4 great techniques to help when you don’t know the answer to an on-stage question
You have been asked an on-stage question on-stage by the pageant emcee. You don’t know how to answer. Responding to a tough pageant question with hundreds, thousands, or even millions of people watching is a scary possibility that contestants have to learn to handle. The surprise is that even pageant winners have successfully survived such moment — and so can you. Here are 4 effective strategies to handle the moment when you don’t know how to answer a question in a pageant…
Don’t Panic!! Stay Calm
First, stay calm! The way that a young woman handles a question she is unsure about determines how judges react. If she becomes unsettled by her uncertainty and loses her composure, the judges will see that she lacks the ability to remain confident and composed under pressure an absolute requirement for a titleholder. Lose your cool and you lose the crown. You must stay calm.
You will be comforted to know that even contestants who won the crown have had this experience, survived…and won. The legendary Gretchen Carlson faced such a situation (Gretchen Carlson who had her own television show on Fox TV and now runs the Miss America Organization.).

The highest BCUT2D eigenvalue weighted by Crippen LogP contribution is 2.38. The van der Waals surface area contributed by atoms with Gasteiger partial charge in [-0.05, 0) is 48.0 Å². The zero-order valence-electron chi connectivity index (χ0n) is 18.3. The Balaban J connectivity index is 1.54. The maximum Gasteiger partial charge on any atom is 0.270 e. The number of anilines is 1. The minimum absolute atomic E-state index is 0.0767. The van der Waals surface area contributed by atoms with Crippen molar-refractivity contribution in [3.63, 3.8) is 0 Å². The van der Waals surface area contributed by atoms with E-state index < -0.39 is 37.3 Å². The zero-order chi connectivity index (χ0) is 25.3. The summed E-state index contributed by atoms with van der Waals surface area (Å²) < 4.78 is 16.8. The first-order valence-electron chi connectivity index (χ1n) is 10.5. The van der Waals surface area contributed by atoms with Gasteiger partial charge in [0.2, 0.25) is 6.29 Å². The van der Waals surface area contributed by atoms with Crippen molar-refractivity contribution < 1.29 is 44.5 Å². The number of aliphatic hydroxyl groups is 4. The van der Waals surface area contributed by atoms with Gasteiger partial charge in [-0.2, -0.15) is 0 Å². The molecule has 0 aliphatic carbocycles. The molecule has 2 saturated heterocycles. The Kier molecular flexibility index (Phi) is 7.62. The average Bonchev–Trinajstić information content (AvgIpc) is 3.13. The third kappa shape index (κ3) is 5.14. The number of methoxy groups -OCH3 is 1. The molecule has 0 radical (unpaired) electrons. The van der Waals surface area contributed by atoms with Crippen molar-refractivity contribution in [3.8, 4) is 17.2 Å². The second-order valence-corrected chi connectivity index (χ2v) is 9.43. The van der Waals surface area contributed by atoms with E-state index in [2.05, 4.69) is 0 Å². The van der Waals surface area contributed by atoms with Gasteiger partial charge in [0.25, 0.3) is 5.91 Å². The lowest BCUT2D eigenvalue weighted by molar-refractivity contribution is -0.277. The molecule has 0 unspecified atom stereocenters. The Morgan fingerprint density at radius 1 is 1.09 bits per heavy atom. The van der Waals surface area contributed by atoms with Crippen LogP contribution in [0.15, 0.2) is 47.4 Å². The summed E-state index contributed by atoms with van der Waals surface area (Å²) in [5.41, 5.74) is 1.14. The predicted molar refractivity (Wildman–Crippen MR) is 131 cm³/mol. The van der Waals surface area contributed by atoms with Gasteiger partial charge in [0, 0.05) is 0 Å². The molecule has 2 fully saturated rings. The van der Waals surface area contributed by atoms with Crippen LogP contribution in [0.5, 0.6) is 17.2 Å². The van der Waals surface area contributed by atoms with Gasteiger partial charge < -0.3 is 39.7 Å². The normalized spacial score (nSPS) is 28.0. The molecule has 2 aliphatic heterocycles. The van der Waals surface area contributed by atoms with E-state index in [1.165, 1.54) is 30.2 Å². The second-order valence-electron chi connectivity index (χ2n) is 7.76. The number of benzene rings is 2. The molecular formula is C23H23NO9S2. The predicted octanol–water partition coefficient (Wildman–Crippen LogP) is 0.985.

During the on-stage questions during the televised finals of the 1989 Miss America pageant, Carlson was asked what she thought about the media in the political process. With her background as a Stanford/ Oxford honors student, the question was a giveaway. Unfortunately, Gretchen became fixated on host Gary Collins’ beautiful teeth. She lost her concentration, heard only part of the question, and gave a mish-mash of Norman Rockwell-ism and legal-speak. “I blew it,” she told reporters after her coronation. “I had enough confidence in my intelligence that I thought I could answer the evening gown question to a ‘T,’ but to be quite frank, when I got offstage, I thought that I had blown it.” Luckily for Gretchen, the judges saw past the glitch to her bright mind and awarded her the crown.
As Carlson’s experience demonstrates, you may think your lack of confidence or outright mistake has cost you the crown, but, in reality, the judges may overlook a mistake and score you highly for other interview qualities such as personality and poise. It ain’t over until that crown’s on somebody’s head, so don’t let a shaky reply or outright mistake undermine your confidence and composure.